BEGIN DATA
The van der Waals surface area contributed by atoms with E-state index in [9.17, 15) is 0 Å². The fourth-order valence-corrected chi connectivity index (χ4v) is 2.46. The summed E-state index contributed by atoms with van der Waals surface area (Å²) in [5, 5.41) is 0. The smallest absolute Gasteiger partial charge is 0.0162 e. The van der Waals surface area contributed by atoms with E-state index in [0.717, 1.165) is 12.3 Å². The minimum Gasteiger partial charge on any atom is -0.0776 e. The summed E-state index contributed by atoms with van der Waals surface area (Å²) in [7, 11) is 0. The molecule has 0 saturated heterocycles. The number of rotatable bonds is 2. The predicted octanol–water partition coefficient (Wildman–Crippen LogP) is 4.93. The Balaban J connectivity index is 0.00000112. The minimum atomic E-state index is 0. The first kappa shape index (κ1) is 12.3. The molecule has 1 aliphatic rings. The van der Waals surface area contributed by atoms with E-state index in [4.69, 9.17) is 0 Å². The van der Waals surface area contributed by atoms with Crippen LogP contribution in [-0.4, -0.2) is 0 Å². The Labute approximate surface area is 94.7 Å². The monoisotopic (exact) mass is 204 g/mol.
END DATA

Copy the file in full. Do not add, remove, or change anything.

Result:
The van der Waals surface area contributed by atoms with E-state index in [9.17, 15) is 0 Å². The fourth-order valence-corrected chi connectivity index (χ4v) is 2.46. The summed E-state index contributed by atoms with van der Waals surface area (Å²) in [5, 5.41) is 0. The smallest absolute Gasteiger partial charge is 0.0162 e. The van der Waals surface area contributed by atoms with E-state index in [0.717, 1.165) is 12.3 Å². The minimum Gasteiger partial charge on any atom is -0.0776 e. The summed E-state index contributed by atoms with van der Waals surface area (Å²) in [7, 11) is 0. The molecule has 0 saturated heterocycles. The number of rotatable bonds is 2. The predicted octanol–water partition coefficient (Wildman–Crippen LogP) is 4.93. The Balaban J connectivity index is 0.00000112. The minimum atomic E-state index is 0. The first kappa shape index (κ1) is 12.3. The molecule has 1 aliphatic rings. The van der Waals surface area contributed by atoms with E-state index in [4.69, 9.17) is 0 Å². The van der Waals surface area contributed by atoms with Crippen LogP contribution in [-0.4, -0.2) is 0 Å². The Labute approximate surface area is 94.7 Å². The monoisotopic (exact) mass is 204 g/mol.